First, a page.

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Soybean Gall Midge Larvae Found in South Dakota

Latest Observations

Green soybean with wilting/dying soybean within the same row.
Figure 1. Wilting soybean that are infested with soybean gall midge larvae. Courtesy: John Goeden

Although we have yet to capture any adult soybean gall midges, the reports and observations of soybean gall midge larvae in soybean are pouring in this week. In Clay and Union counties, infested soybeans are now showing signs, with plants beginning to wilt and die in some cases (Figure 1). At the SDSU Southeast Research Farm, we were able to find infested plants that are currently asymptomatic but definitely infested (Figure 2).

Base of soybean stem with orange larvae present under the epidermis.
Figure 2. Asymptomatic soybean infested with soybean gall midge. Courtesy: Adam Varenhorst

Management Strategy

Swollen soybean stem with brown discoloration.
Figure 3. Soybean stem that is swollen and discolored near soil surface. Courtesy: Adam Varenhorst

So, what does this mean for soybean gall midge management? Well, foliar insecticides are not going to be the best option since plants are already infested. Once the larvae are underneath the epidermis, it is impossible to achieve contact with foliar insecticides. Research evaluating the efficacy of in-furrow insecticides and seed treatments is on-going and we will provide updates once we have some results. Unfortunately, our best bet at this point is to determine the extent and severity of the 2019 infestation.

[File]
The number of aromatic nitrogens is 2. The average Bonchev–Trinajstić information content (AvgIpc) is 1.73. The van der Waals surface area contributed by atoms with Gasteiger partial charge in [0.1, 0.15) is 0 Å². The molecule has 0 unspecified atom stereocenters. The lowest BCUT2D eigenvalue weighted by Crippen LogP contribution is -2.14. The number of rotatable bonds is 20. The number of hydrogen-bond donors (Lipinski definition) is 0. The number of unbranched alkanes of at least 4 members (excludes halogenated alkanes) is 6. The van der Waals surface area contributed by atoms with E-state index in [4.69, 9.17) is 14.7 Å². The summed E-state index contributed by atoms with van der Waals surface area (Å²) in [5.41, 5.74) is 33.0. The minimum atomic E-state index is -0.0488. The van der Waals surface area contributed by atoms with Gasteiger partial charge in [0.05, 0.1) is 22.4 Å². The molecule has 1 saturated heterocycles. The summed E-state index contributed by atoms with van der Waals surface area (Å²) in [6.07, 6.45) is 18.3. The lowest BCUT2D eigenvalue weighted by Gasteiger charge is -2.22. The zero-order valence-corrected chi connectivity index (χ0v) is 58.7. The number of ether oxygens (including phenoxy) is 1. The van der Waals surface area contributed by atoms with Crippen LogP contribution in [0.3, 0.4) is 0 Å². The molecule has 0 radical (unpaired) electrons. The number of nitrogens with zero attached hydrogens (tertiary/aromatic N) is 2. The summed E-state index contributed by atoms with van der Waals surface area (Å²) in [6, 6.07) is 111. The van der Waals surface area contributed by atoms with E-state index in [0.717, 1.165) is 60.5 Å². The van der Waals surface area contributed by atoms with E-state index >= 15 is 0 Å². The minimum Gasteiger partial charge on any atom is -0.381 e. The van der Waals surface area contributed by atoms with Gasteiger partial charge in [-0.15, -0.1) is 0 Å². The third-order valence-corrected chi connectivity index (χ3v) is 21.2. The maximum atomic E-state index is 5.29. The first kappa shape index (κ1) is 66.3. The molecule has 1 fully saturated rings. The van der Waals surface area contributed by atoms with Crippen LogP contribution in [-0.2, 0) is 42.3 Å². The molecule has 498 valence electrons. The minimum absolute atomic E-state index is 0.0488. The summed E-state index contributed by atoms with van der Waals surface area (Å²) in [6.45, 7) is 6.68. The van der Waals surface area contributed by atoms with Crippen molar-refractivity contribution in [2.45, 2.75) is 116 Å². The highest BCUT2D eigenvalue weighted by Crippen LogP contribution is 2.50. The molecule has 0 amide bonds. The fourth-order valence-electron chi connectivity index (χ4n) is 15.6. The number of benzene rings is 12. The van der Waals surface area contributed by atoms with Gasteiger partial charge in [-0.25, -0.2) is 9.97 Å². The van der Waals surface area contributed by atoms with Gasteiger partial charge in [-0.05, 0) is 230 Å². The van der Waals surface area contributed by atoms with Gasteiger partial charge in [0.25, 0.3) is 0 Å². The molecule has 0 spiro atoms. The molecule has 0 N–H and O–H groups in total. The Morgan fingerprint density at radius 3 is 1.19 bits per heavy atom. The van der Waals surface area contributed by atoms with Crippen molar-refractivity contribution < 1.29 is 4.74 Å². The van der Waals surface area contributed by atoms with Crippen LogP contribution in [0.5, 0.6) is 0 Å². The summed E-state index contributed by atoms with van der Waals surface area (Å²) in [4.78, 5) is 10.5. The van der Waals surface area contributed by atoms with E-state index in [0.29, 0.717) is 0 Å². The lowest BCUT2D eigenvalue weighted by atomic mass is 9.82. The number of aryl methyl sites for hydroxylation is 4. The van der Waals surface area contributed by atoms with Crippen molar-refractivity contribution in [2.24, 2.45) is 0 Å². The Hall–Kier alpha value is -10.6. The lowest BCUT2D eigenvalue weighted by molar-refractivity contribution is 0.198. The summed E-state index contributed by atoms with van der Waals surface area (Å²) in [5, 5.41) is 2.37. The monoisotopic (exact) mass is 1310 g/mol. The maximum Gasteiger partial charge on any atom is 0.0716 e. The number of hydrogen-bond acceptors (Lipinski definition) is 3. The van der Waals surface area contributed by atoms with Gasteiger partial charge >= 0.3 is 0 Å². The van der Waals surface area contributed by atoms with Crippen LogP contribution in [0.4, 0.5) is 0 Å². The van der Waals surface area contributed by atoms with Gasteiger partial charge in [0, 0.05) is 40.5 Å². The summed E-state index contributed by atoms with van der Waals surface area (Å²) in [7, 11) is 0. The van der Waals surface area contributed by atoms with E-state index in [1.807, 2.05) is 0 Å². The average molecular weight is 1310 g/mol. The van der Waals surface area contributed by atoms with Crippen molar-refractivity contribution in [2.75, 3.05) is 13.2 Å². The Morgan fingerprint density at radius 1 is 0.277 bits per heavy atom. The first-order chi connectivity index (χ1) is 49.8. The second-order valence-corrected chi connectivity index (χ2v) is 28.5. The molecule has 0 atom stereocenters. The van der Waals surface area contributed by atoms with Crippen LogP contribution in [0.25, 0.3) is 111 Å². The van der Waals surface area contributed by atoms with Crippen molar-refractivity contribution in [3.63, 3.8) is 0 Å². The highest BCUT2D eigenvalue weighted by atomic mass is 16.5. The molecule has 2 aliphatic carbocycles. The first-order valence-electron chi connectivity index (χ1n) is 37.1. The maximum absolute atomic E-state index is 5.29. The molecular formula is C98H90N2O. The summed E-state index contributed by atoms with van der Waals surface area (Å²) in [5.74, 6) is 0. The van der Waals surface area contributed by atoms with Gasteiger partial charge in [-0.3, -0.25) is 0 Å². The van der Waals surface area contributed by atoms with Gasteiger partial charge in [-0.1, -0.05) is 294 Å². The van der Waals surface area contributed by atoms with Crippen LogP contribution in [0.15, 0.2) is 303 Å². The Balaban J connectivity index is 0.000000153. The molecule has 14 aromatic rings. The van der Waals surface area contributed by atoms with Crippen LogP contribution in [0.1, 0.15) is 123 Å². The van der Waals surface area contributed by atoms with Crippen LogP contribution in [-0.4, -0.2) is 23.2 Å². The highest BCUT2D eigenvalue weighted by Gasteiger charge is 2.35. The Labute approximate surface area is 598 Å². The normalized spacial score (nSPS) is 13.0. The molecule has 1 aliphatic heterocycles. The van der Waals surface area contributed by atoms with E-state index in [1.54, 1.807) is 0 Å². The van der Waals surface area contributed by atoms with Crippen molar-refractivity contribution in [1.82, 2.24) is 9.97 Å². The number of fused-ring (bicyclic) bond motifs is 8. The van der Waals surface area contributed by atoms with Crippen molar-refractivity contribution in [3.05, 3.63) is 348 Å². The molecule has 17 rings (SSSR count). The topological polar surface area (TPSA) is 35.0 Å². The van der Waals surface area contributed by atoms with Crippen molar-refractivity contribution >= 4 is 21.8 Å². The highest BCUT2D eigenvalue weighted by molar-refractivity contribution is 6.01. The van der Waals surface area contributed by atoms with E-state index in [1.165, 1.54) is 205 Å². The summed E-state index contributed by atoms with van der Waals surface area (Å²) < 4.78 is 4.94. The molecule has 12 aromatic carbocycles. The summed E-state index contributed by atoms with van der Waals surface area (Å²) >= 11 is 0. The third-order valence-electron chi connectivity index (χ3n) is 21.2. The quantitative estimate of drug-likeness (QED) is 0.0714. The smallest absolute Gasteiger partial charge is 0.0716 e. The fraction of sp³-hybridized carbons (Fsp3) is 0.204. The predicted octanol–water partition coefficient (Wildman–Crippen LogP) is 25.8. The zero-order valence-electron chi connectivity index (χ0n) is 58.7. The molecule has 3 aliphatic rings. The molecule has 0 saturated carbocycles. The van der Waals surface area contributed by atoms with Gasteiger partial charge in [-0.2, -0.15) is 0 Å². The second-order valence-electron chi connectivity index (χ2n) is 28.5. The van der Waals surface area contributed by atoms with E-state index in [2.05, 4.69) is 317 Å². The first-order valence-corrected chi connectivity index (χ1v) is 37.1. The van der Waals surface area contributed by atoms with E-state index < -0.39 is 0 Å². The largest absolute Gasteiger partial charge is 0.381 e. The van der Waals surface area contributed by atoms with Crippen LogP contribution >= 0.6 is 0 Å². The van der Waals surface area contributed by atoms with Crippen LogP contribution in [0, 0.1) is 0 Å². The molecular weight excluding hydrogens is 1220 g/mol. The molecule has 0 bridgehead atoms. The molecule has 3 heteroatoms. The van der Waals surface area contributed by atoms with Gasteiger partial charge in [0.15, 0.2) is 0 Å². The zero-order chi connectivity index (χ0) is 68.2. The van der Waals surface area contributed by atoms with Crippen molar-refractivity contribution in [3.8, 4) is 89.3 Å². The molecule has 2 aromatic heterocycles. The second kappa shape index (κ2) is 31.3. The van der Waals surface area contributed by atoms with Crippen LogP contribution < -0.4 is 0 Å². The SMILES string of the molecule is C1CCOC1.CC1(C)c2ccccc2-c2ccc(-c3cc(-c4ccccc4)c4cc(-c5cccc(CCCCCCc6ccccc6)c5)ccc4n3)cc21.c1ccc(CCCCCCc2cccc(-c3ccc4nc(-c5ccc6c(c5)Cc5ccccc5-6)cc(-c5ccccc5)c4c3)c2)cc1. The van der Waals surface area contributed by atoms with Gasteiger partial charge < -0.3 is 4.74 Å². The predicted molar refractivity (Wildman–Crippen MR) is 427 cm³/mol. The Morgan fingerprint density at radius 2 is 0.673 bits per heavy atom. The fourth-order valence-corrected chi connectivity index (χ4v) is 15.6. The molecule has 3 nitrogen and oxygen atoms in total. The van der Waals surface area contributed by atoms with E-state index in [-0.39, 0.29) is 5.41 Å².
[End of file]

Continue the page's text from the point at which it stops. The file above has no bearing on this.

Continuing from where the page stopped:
We are going to continue our efforts of surveying soybean for soybean gall midge in 2019. There are a few signs that can be used to target soybean for dissection to determine the presence of soybean gall midge larvae. The first thing to watch for is stems that are showing signs of swelling and/or discoloration near the soil surface (Figure 3). Once one of these plants is identified, remove it from the soil and slowly remove the epidermis from the discolored area. We have a nearly 100% success rate with finding soybean gall midge in plants with these symptoms. Although we will be scouting for soybean gall midge infestations, we are also interested in having anyone with potentially infested fields to send us an image of the plant and also any larvae that might be observed. To monitor the next generation of soybean gall midge, we will be placing green sticky cards in the fields.

For up-to-date reports of infested counties, follow Adam Varenhorst on Twitter.

Related Topics

Soybean, Crop Management